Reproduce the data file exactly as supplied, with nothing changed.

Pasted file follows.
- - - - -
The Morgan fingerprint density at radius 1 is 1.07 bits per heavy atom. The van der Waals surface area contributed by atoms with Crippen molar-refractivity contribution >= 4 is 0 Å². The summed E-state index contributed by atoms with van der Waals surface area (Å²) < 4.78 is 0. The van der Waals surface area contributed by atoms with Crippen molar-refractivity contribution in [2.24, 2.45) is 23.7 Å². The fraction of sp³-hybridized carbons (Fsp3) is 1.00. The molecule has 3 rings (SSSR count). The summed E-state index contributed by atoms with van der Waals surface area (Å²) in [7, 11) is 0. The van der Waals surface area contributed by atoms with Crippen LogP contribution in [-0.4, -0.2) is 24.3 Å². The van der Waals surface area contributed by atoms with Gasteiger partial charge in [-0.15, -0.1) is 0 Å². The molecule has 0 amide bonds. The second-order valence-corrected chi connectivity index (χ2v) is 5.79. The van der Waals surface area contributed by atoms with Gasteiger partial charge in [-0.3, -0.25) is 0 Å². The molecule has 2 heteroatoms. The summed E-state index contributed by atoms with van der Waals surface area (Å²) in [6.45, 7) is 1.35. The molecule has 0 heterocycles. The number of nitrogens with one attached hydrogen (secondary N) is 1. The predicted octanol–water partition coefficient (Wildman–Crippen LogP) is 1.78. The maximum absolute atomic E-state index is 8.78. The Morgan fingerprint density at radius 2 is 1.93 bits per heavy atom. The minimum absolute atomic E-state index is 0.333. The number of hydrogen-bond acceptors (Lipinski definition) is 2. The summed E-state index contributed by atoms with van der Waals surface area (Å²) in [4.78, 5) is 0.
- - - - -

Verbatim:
The Morgan fingerprint density at radius 1 is 1.07 bits per heavy atom. The van der Waals surface area contributed by atoms with Crippen molar-refractivity contribution >= 4 is 0 Å². The summed E-state index contributed by atoms with van der Waals surface area (Å²) < 4.78 is 0. The van der Waals surface area contributed by atoms with Crippen molar-refractivity contribution in [2.24, 2.45) is 23.7 Å². The fraction of sp³-hybridized carbons (Fsp3) is 1.00. The molecule has 3 rings (SSSR count). The summed E-state index contributed by atoms with van der Waals surface area (Å²) in [7, 11) is 0. The van der Waals surface area contributed by atoms with Crippen LogP contribution in [-0.4, -0.2) is 24.3 Å². The van der Waals surface area contributed by atoms with Gasteiger partial charge in [-0.15, -0.1) is 0 Å². The molecule has 0 amide bonds. The second-order valence-corrected chi connectivity index (χ2v) is 5.79. The van der Waals surface area contributed by atoms with Gasteiger partial charge in [-0.3, -0.25) is 0 Å². The molecule has 2 heteroatoms. The summed E-state index contributed by atoms with van der Waals surface area (Å²) in [6.45, 7) is 1.35. The molecule has 0 heterocycles. The number of nitrogens with one attached hydrogen (secondary N) is 1. The predicted octanol–water partition coefficient (Wildman–Crippen LogP) is 1.78. The maximum absolute atomic E-state index is 8.78. The Morgan fingerprint density at radius 2 is 1.93 bits per heavy atom. The minimum absolute atomic E-state index is 0.333. The number of hydrogen-bond acceptors (Lipinski definition) is 2. The summed E-state index contributed by atoms with van der Waals surface area (Å²) in [4.78, 5) is 0.